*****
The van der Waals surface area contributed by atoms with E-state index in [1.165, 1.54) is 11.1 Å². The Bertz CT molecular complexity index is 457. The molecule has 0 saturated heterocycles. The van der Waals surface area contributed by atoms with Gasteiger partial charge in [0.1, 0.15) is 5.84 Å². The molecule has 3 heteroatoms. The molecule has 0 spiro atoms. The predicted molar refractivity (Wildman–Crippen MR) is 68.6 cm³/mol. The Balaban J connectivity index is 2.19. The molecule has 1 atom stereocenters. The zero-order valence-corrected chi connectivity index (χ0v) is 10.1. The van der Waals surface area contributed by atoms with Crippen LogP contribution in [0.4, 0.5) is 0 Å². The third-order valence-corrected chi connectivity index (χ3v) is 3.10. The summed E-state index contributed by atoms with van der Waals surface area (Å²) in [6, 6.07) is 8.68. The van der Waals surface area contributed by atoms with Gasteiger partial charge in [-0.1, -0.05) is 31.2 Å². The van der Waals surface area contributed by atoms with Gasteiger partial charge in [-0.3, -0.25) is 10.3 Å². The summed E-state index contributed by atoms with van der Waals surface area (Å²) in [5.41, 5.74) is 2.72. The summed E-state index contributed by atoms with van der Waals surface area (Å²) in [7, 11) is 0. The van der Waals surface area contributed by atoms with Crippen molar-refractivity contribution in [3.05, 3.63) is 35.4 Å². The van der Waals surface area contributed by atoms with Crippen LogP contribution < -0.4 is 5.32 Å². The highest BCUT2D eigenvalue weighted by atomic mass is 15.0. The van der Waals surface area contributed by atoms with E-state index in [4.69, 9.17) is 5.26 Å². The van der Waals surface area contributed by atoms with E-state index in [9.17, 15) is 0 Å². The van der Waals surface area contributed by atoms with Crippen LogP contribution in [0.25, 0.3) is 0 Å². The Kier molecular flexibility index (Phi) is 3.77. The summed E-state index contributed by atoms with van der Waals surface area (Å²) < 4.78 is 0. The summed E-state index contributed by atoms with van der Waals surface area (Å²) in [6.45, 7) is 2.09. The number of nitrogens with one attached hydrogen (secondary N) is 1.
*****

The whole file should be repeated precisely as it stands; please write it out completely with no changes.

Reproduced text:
The van der Waals surface area contributed by atoms with E-state index in [1.165, 1.54) is 11.1 Å². The Bertz CT molecular complexity index is 457. The molecule has 0 saturated heterocycles. The van der Waals surface area contributed by atoms with Gasteiger partial charge in [0.1, 0.15) is 5.84 Å². The molecule has 3 heteroatoms. The molecule has 0 spiro atoms. The predicted molar refractivity (Wildman–Crippen MR) is 68.6 cm³/mol. The Balaban J connectivity index is 2.19. The molecule has 1 atom stereocenters. The zero-order valence-corrected chi connectivity index (χ0v) is 10.1. The van der Waals surface area contributed by atoms with Crippen LogP contribution in [0.4, 0.5) is 0 Å². The third-order valence-corrected chi connectivity index (χ3v) is 3.10. The summed E-state index contributed by atoms with van der Waals surface area (Å²) in [6, 6.07) is 8.68. The van der Waals surface area contributed by atoms with Gasteiger partial charge in [-0.1, -0.05) is 31.2 Å². The van der Waals surface area contributed by atoms with Gasteiger partial charge in [-0.3, -0.25) is 10.3 Å². The summed E-state index contributed by atoms with van der Waals surface area (Å²) in [5.41, 5.74) is 2.72. The summed E-state index contributed by atoms with van der Waals surface area (Å²) in [7, 11) is 0. The van der Waals surface area contributed by atoms with Crippen molar-refractivity contribution in [3.05, 3.63) is 35.4 Å². The van der Waals surface area contributed by atoms with Crippen LogP contribution < -0.4 is 5.32 Å². The highest BCUT2D eigenvalue weighted by atomic mass is 15.0. The van der Waals surface area contributed by atoms with E-state index in [4.69, 9.17) is 5.26 Å². The van der Waals surface area contributed by atoms with E-state index in [9.17, 15) is 0 Å². The van der Waals surface area contributed by atoms with Crippen LogP contribution in [0.25, 0.3) is 0 Å². The Kier molecular flexibility index (Phi) is 3.77. The summed E-state index contributed by atoms with van der Waals surface area (Å²) < 4.78 is 0. The summed E-state index contributed by atoms with van der Waals surface area (Å²) in [6.45, 7) is 2.09. The number of nitrogens with one attached hydrogen (secondary N) is 1.